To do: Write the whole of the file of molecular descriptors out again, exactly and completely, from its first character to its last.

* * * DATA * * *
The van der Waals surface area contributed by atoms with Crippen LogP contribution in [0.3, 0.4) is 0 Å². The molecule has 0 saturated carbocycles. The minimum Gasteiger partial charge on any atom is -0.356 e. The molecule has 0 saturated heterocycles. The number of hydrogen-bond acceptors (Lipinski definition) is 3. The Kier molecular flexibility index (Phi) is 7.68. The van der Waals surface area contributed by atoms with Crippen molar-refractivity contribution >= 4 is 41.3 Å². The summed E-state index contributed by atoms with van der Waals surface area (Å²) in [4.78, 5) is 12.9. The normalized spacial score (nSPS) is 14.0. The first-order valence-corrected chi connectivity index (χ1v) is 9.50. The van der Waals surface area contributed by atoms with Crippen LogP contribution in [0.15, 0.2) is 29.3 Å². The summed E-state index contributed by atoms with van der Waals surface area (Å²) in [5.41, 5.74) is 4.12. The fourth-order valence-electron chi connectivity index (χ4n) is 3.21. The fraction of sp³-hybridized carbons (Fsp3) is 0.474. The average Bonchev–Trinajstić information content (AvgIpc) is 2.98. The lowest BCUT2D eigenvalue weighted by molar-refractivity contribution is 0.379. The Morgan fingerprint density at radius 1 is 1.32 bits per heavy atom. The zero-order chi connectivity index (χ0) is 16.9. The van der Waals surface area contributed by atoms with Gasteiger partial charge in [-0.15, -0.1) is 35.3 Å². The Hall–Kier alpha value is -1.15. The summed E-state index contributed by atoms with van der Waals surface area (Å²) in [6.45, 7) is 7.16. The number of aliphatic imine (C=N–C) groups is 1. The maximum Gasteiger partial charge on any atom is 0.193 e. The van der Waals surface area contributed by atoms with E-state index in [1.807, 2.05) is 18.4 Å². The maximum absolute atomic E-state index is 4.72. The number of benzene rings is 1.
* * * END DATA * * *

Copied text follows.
The van der Waals surface area contributed by atoms with Crippen LogP contribution in [0.3, 0.4) is 0 Å². The molecule has 0 saturated carbocycles. The minimum Gasteiger partial charge on any atom is -0.356 e. The molecule has 0 saturated heterocycles. The number of hydrogen-bond acceptors (Lipinski definition) is 3. The Kier molecular flexibility index (Phi) is 7.68. The van der Waals surface area contributed by atoms with Crippen molar-refractivity contribution >= 4 is 41.3 Å². The summed E-state index contributed by atoms with van der Waals surface area (Å²) in [4.78, 5) is 12.9. The normalized spacial score (nSPS) is 14.0. The first-order valence-corrected chi connectivity index (χ1v) is 9.50. The van der Waals surface area contributed by atoms with Crippen LogP contribution in [0.15, 0.2) is 29.3 Å². The summed E-state index contributed by atoms with van der Waals surface area (Å²) in [5.41, 5.74) is 4.12. The fourth-order valence-electron chi connectivity index (χ4n) is 3.21. The fraction of sp³-hybridized carbons (Fsp3) is 0.474. The average Bonchev–Trinajstić information content (AvgIpc) is 2.98. The lowest BCUT2D eigenvalue weighted by molar-refractivity contribution is 0.379. The Morgan fingerprint density at radius 1 is 1.32 bits per heavy atom. The zero-order chi connectivity index (χ0) is 16.9. The van der Waals surface area contributed by atoms with Gasteiger partial charge in [-0.15, -0.1) is 35.3 Å². The Hall–Kier alpha value is -1.15. The summed E-state index contributed by atoms with van der Waals surface area (Å²) in [6.45, 7) is 7.16. The number of aliphatic imine (C=N–C) groups is 1. The maximum Gasteiger partial charge on any atom is 0.193 e. The van der Waals surface area contributed by atoms with E-state index in [1.807, 2.05) is 18.4 Å². The maximum absolute atomic E-state index is 4.72. The number of benzene rings is 1.